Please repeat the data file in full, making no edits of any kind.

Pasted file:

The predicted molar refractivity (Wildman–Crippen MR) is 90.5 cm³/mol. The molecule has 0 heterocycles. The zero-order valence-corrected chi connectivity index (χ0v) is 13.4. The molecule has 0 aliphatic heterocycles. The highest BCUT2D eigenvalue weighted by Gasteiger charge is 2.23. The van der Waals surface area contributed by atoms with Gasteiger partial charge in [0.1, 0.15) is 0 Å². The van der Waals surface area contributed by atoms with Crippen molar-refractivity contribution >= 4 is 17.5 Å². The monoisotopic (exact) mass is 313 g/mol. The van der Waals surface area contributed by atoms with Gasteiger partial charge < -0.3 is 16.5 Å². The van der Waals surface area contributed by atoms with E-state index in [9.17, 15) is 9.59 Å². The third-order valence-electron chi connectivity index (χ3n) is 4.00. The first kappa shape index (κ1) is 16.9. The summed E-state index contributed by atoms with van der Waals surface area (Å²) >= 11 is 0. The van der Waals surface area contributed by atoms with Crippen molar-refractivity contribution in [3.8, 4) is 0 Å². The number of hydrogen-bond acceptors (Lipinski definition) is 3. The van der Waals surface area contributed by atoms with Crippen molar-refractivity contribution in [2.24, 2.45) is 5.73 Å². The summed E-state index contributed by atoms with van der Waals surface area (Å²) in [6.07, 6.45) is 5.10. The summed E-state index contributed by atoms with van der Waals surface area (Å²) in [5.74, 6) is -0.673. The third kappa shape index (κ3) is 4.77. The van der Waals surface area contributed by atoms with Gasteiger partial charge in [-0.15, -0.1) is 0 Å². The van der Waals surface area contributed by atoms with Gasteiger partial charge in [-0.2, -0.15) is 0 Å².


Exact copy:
The predicted molar refractivity (Wildman–Crippen MR) is 90.5 cm³/mol. The molecule has 0 heterocycles. The zero-order valence-corrected chi connectivity index (χ0v) is 13.4. The molecule has 0 aliphatic heterocycles. The highest BCUT2D eigenvalue weighted by Gasteiger charge is 2.23. The van der Waals surface area contributed by atoms with Gasteiger partial charge in [0.1, 0.15) is 0 Å². The van der Waals surface area contributed by atoms with Crippen molar-refractivity contribution >= 4 is 17.5 Å². The monoisotopic (exact) mass is 313 g/mol. The van der Waals surface area contributed by atoms with Gasteiger partial charge < -0.3 is 16.5 Å². The van der Waals surface area contributed by atoms with E-state index in [9.17, 15) is 9.59 Å². The third-order valence-electron chi connectivity index (χ3n) is 4.00. The first kappa shape index (κ1) is 16.9. The summed E-state index contributed by atoms with van der Waals surface area (Å²) >= 11 is 0. The van der Waals surface area contributed by atoms with Crippen molar-refractivity contribution in [3.8, 4) is 0 Å². The number of hydrogen-bond acceptors (Lipinski definition) is 3. The van der Waals surface area contributed by atoms with Crippen molar-refractivity contribution in [2.24, 2.45) is 5.73 Å². The summed E-state index contributed by atoms with van der Waals surface area (Å²) in [6.07, 6.45) is 5.10. The summed E-state index contributed by atoms with van der Waals surface area (Å²) in [5.74, 6) is -0.673. The third kappa shape index (κ3) is 4.77. The van der Waals surface area contributed by atoms with Gasteiger partial charge in [-0.15, -0.1) is 0 Å². The van der Waals surface area contributed by atoms with Gasteiger partial charge in [-0.2, -0.15) is 0 Å².